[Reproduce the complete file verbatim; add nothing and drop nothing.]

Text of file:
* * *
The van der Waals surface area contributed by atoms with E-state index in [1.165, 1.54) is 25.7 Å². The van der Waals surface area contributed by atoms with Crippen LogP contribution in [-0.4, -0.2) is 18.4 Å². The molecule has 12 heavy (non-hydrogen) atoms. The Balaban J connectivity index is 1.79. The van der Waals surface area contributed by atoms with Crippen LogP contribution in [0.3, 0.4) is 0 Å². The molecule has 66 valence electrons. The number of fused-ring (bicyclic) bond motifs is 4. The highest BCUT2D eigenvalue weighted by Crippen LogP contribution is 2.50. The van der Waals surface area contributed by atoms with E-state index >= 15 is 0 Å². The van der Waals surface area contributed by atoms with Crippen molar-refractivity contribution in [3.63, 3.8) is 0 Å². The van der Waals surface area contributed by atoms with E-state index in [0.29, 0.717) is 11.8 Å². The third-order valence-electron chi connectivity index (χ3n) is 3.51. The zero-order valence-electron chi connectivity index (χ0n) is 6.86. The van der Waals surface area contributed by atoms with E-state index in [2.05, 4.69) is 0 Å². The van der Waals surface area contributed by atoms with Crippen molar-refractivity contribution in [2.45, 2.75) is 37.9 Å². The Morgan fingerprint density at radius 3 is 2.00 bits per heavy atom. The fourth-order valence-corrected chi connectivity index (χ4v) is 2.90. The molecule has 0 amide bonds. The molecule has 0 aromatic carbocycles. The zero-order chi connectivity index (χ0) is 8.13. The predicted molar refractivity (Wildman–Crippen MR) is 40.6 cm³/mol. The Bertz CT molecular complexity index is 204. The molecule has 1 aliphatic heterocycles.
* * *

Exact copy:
The van der Waals surface area contributed by atoms with E-state index in [1.165, 1.54) is 25.7 Å². The van der Waals surface area contributed by atoms with Crippen LogP contribution in [-0.4, -0.2) is 18.4 Å². The molecule has 12 heavy (non-hydrogen) atoms. The Balaban J connectivity index is 1.79. The van der Waals surface area contributed by atoms with Crippen LogP contribution in [0.3, 0.4) is 0 Å². The molecule has 66 valence electrons. The number of fused-ring (bicyclic) bond motifs is 4. The highest BCUT2D eigenvalue weighted by Crippen LogP contribution is 2.50. The van der Waals surface area contributed by atoms with E-state index >= 15 is 0 Å². The van der Waals surface area contributed by atoms with Crippen molar-refractivity contribution in [3.63, 3.8) is 0 Å². The van der Waals surface area contributed by atoms with E-state index in [0.29, 0.717) is 11.8 Å². The third-order valence-electron chi connectivity index (χ3n) is 3.51. The zero-order valence-electron chi connectivity index (χ0n) is 6.86. The van der Waals surface area contributed by atoms with E-state index in [2.05, 4.69) is 0 Å². The van der Waals surface area contributed by atoms with Crippen molar-refractivity contribution in [2.45, 2.75) is 37.9 Å². The Morgan fingerprint density at radius 3 is 2.00 bits per heavy atom. The fourth-order valence-corrected chi connectivity index (χ4v) is 2.90. The molecule has 0 amide bonds. The molecule has 0 aromatic carbocycles. The zero-order chi connectivity index (χ0) is 8.13. The predicted molar refractivity (Wildman–Crippen MR) is 40.6 cm³/mol. The Bertz CT molecular complexity index is 204. The molecule has 1 aliphatic heterocycles.